MORRISVILLE, Vt.—The demand for maple syrup (楓糖漿) in China is growing steadily and Qingpin Wang, Ph.D., a professor of economics at the University of Vermont said “I look at the data from China and I see a lot of potential,”.
Professor Qingpin was a participant in the “State of the Maple Industry” panel discussion at the Vermont Maple Conference Week on Dec 10.
According to Wang, the data on maple sales in China from 2009 shows there was hardly any maple syrup sold there, however by 2021, it was up to 260 metric tons.
“That’s a lot of maple syrup,” Wang said.
The professor said he recently reached out to students in the China to go to grocery stores and see in what way maple syrup was being retailed, and out of all the grocery stores they visited, Wang’s students only found one that had maple syrup on the shelf.
“All the sales are online,” Wang said “We are in the early stage.”
He said as the country emerges as an export hot spot for maple syrup it will be important to help educate the Chinese on how to use syrup.
“In China they do not know how to include maple syrup in their cooking,” Professor Qingpin said. “It’s only been available there over the past couple of years.”
Wang also said the translation of maple syrup on the label does not effectively convey what the product actually is.
“The way the Chinese pronounce it, it does not sound attractive,” he said and maple is generally just labeled as ‘sugar’ and does not properly reflect its gourmet character. In addition, Chinese people are worried about obesity and may veer away from maple syrup if they only think of it as an added sugar.
Wang said the apple industry in Washington State had the same problem when they began exporting Red Delicious apples to China.
They had to change the name of the apple in translation, and the result was the Chinese now use the apples as gifts.
Wang said China will start importing more maple syrup from the United States and in increased volumes from Canada.
Next to raw honey, maple syrup is the most popular natural sweetener in North America and its production predates European colonization. Indigenous peoples from the northeastern part of North America were the first group known to produce maple syrup and maple sugar. Aboriginal oral traditions and archaeological evidence suggest that organic raw maple tree sap was being turned into syrup long before Europeans arrived. European settlers adopted the practice and advanced production methods.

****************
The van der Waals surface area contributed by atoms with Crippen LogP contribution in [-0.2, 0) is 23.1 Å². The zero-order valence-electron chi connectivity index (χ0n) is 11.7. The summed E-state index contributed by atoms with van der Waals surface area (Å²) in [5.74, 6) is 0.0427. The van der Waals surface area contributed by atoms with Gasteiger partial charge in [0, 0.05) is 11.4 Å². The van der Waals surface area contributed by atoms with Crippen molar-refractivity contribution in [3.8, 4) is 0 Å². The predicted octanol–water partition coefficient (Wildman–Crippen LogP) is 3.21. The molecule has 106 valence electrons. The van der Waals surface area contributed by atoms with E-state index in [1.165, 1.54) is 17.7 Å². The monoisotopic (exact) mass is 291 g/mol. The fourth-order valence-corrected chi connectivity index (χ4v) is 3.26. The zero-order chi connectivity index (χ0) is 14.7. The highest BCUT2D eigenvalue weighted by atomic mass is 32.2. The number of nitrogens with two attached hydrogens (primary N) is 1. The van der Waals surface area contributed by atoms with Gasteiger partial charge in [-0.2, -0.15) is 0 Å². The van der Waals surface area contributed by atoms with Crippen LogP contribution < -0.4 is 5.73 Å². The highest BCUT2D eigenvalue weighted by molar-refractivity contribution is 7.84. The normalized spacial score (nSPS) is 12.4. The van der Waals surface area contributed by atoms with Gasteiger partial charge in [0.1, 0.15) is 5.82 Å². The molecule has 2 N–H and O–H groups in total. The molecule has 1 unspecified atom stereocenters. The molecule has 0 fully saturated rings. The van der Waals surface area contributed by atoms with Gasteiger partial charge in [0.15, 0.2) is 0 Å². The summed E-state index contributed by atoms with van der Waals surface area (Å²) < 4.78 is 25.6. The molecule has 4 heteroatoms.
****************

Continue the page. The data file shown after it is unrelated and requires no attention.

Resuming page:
Maple syrup is ranked or graded according to the United States, Vermont, or Canada scales based on its translucency and density. Sucrose is the most prevalent sugar in maple syrup and small amounts of Fructose and Glucose are also present. In Canada, syrups must be at least 66 percent sugar and be made exclusively from maple sap to qualify as maple syrup. In the United States, syrups must be made almost entirely from maple sap to be labeled as “maple”, small amounts of substances such as salt are allowed. “Maple flavored” syrups must contain real maple syrup but salt, chemical preservatives and defoaming agents are allowed.
The United States has its own grading standards. Syrup is divided into two grades: Grade A and Grade B. Grade A is further divided into three levels: Light Amber or Fancy, Medium Amber, and Dark Amber. The Vermont Agency of Agriculture Food and Markets grading system is similar and is roughly the same, especially for lighter syrups, but designates grades using letters: “AA”, “A”, etc. The Vermont grading system maintains a slightly higher standard of product density (measured on the Baumé scale). New Hampshire holds a similar standard, but does not have a separate state grading scale. The Vermont-graded product has 0.9 percent more sugar and therefore less water in its composition than US-graded. Commercial or Grade C syrup (syrup not for table use) is also produced under the Vermont system. Vermont inspectors strictly enforce syrup grading regulations, and will fine producers up to $1000 for incorrectly labeling syrup.
Extra Light and Grade A typically have the mildest maple flavor. Grade B is very dark with a strong maple flavor. The dark grades of syrup are preferred for cooking and baking but some specialty dark syrups are produced for table use. People who appreciate the strong maple flavor use Grade B exclusively. The US classification of maple syrup depends on its translucence. US Grade A Light Amber has to be more than 75 percent translucent, US Grade A Medium Amber has to be 60.5 to 74.9 percent translucent, US Grade A Dark Amber has to be 44.0 to 60.4 percent translucent, and US Grade B is any product less than 44.0 percent translucent.
The Canadian ranking system is overseen by the Canadian Food Inspection Agency (CFIA). Syrup is designated with one of three grades, each with several color classes. The grades are Canada No. 1, including Extra Light, Light, and Medium; No. 2 Amber; and No. 3 Dark or any other ungraded category. Producers in Ontario and Québec have the choice of following either provincial or federal grading guidelines. The grading systems in Québec and Ontario are slightly different from the federal. In Québec there are two categories (Number 1, with four color classes, and Number 2, with five color classes). Ontario’s producers have two “number” grades: 1, with three color classes; and 2, which is typically referred to as “Ontario Amber” when produced and sold in the province. A typical yield for a maple syrup producer will be between 25 and 30 percent of each of the #1 colors, 10 percent #2 Amber, and 2 percent #3 Dark.